Meet Benji, the Fly Trap. I finally gave in and bought one. This is my second attempt to keep one. The first time, I barely researched about these carnivorous plants, and had no idea what they required to keep them alive except that I knew I could feed them insects. Well, it was a total fail. I was watering with tap water, probably too often than required. The whole thing was a mess. It finally grew fungus in the moss and I threw the whole plant out. This time though, I’m going in with my eyes wide open. I have done my research thanks to internet sources like fly trap care and the international carnivorous plant society.
Light: Venous fly traps also known as Dionaea muscipula, apparently love a lot of light, so this is going to be a challenge growing it indoors, with north facing windows no less. I am therefore supplementing the light they receive with a cool white compact fluorescent lighting. This should promote foliage growth but not necessarily flowering. The fly trap I purchased has a flower stalk with unopened buds. I am tempted to cut it off as I want the plant to spend more energy putting out more traps and growing bigger but I am also curious to see if the buds will open to reveal the so-called unremarkable flowers. I’ve decided to keep it and see what happens.
Water: Tap water leads to Fly Trap death! Or so they say. It may not happen right away but it will eventually once the dissolved minerals build up in the potting medium. Distilled or rain water works well. I am watering mine about twice a week with small amounts of distilled water. The set up I have is perfect because it keeps the potting medium moist but not water-logged. This set up also increases the humidity around the plant which they apparently love. I saw this set up at a garden store and it made so much sense, so I thought I would do the same. I keep the fly trap in an open container instead of a closed one to prevent that pesky mould.
Soil: Fly traps prefer nutrient-poor soil. They are usually sold in peat moss or long fiber sphagnum moss. Mine came in sphagnum moss and I think it is best to keep them in the medium they came in unless you have the expertise to make your own mix. Regular potting soil is a no-no as most of them are enriched with fertilizer that will burn the roots.
Dormancy: Obviously Benji is not in dormancy and I don’t think it ever was given the fact that it has a flower stalk. Most plants tend to go into dormancy in late October and begin active growing in mid February. It appears you can choose to skip dormancy, which I’m sure cultivators do in order to sell these plants year round. However, according to Fly Trap care, these plants become weak and will eventually die. Fly traps can be over-wintered indoors by a cool window sill or unheated garage. Fly trap care has more details on how to do this correctly. If I am able to keep this fly trap alive till October, I say it definitely deserves some dormancy period!
Feeding Fly Traps: Human food or hamburger is an absolute no-no. Really? People actually do this? I am surprised this even has to be said. Every fly trap website I visited had this warning. Fly traps capture their own food while in the wild. However when indoors unless you have insects flying around, its impossible for the Fly Trap to get the nourishment it needs. One way to feed them is by giving them live crickets. Most pets stores have them. I thought that was a good option until I saw the crickets. I didn’t think I could bring myself to feed them to the Fly traps while they were still alive. So I settled on freeze-dried blood worms.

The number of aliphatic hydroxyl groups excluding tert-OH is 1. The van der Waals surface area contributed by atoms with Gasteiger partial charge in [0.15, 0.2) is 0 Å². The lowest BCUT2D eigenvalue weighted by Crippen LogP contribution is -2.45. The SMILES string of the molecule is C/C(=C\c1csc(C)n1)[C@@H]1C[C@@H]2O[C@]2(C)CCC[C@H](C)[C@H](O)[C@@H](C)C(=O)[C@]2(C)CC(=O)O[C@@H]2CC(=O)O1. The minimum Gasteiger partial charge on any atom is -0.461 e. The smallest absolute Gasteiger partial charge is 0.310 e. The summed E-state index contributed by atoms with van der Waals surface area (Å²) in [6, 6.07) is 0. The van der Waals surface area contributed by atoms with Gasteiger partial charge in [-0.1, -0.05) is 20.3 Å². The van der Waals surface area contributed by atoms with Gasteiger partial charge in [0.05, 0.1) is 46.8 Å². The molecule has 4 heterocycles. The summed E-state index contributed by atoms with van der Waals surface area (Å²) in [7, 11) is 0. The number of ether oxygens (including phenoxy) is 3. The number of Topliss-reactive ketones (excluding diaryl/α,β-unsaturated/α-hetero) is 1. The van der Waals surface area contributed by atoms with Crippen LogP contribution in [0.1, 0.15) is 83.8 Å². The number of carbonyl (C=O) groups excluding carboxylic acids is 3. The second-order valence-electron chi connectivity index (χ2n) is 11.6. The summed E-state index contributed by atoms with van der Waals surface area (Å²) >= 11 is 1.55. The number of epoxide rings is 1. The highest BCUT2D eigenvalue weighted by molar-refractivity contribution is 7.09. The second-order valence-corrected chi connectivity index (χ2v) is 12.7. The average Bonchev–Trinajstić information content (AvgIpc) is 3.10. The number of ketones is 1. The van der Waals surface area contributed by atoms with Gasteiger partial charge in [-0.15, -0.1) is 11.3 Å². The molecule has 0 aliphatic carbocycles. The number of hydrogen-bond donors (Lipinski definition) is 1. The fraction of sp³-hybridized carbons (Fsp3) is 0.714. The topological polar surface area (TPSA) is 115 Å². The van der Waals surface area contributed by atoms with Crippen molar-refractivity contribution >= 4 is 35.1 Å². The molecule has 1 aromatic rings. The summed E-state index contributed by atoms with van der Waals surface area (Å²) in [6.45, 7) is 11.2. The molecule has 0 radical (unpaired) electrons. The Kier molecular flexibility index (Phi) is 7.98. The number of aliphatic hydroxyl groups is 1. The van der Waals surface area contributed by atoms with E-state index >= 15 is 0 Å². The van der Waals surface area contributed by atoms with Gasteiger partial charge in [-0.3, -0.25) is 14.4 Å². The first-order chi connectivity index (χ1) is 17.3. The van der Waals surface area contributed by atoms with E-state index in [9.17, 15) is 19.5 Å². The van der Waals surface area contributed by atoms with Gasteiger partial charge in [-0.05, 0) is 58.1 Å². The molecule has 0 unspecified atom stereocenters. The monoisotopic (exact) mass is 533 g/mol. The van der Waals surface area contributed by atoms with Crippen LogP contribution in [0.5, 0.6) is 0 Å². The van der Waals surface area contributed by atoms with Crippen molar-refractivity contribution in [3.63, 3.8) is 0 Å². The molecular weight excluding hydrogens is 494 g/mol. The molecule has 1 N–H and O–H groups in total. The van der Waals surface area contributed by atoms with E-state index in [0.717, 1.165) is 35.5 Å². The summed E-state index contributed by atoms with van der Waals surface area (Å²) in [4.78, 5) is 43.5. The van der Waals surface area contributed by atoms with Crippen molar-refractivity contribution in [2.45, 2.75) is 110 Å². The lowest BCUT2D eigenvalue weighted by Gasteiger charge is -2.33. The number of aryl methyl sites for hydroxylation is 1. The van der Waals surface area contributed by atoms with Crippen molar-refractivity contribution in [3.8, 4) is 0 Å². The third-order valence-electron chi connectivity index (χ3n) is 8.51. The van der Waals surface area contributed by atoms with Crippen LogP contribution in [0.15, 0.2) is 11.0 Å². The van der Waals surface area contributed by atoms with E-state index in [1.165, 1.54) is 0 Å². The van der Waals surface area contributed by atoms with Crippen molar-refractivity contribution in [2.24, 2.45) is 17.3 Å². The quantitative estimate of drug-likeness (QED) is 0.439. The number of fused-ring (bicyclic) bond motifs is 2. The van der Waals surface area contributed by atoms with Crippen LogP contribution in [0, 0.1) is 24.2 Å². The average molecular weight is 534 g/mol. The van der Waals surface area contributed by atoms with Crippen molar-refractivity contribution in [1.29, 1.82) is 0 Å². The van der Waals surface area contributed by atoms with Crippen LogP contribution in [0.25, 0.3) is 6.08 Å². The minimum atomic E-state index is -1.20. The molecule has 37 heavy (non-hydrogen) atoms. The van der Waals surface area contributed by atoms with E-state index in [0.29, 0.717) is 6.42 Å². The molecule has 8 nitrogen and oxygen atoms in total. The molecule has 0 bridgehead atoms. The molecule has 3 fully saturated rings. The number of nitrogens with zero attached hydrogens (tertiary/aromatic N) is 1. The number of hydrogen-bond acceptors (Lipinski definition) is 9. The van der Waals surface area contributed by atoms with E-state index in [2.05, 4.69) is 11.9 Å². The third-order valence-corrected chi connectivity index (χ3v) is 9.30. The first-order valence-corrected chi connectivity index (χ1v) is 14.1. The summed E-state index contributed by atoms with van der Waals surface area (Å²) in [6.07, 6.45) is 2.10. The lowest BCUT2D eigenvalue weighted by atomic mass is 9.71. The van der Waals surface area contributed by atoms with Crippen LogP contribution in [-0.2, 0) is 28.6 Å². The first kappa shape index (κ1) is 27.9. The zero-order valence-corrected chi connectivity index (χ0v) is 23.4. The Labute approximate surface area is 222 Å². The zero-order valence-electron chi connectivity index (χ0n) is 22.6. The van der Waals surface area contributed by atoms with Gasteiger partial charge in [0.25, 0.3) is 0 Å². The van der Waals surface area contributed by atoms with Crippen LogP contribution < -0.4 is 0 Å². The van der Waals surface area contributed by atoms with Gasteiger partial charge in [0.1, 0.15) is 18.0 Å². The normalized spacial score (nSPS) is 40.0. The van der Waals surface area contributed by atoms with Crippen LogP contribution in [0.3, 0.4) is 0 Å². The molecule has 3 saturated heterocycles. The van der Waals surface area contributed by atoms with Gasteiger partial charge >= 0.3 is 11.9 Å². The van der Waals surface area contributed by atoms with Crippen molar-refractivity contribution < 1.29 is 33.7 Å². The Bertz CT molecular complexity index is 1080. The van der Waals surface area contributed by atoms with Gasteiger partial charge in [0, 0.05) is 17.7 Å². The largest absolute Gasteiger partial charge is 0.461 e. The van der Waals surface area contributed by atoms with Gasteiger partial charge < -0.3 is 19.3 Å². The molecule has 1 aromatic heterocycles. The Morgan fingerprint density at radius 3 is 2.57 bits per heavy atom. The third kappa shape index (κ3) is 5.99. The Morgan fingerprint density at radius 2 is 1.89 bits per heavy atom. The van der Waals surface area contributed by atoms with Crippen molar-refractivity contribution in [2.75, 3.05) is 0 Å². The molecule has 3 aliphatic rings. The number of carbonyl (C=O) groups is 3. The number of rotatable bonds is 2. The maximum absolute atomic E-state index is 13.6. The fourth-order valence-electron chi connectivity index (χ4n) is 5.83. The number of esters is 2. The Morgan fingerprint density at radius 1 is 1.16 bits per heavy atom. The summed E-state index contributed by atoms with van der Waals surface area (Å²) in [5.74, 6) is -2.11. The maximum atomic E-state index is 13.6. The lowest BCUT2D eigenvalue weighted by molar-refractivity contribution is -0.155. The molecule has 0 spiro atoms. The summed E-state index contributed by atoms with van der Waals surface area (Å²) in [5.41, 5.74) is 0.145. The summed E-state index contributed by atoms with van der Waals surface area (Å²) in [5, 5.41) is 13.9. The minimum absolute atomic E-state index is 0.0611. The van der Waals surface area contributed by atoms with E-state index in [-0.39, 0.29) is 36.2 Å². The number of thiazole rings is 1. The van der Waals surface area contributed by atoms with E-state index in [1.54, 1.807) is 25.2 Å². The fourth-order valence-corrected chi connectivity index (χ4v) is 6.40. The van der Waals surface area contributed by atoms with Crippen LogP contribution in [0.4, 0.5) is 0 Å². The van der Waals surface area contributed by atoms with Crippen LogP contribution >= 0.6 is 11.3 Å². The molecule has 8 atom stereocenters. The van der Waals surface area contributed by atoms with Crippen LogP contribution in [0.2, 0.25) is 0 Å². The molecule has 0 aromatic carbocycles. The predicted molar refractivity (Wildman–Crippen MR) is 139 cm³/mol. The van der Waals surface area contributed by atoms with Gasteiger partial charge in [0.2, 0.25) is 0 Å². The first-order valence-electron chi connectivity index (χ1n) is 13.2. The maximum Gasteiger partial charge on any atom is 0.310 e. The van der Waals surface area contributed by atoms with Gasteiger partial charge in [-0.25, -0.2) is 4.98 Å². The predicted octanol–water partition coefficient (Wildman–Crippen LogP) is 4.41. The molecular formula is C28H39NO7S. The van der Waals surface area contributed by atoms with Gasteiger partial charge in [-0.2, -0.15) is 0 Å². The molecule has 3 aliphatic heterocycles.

I purchased a small bottle of these worms and I think it will last a whole year if not more. Basically, you put a few of the worms in a container and pour just a few drops of water on the worms. It is better to do it this way than pouring them in a container already filled with water. I find the worms end up floating and you may have to submerge them in order to get them to hydrate faster.
After 2 hours they were nice and soft and I could roll a few on a skewer and feed it to Benji.
I fed two traps. According to Fly Trap Care you can feed one or two traps a week. I squeezed the traps a bit tight to make sure they would completely close and complete the digestion process. A few minutes later I touch the traps to simulate movement and ensure the traps stay closed. I’ve had a few times where have opened up soon after and I think it’s because the worms are obviously not moving which makes the traps thinks there is nothing in there.
I didn’t record the movement while feeding so here is a video of how fast it closes. Pretty cool. I don’t know why but I was somewhat scared while I agitated the trap, although I was an arm’s length away. The plant uses energy every time it closes and open so you shouldn’t close all the traps just for fun but one once in a while won’t hurt it.
This plant fascinates me as I’m sure it does for most people. I hope to have several carnivorous plants in order to create a savage garden one day. Why the name Benji? Not sure but that is the first name that came to me when I thought of a name for it. I am open to renaming Benji. If you have any suggestions of a more befitting name comment below. Any one have Venus fly traps? Share pictures of them below. Any care tips especially care during dormancy is welcome.
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Hi, I’m Barbara and I’m a little obsessed with house plants. I share my house plant adventures in the hopes of inspiring you to continue to enjoy the greens in your home. And if you have no plants (yet!) I hope this blog inspires you to add some green to your home. So go on! Try it! I think you might quite like it. And who knows? You may end up being … obsessed too.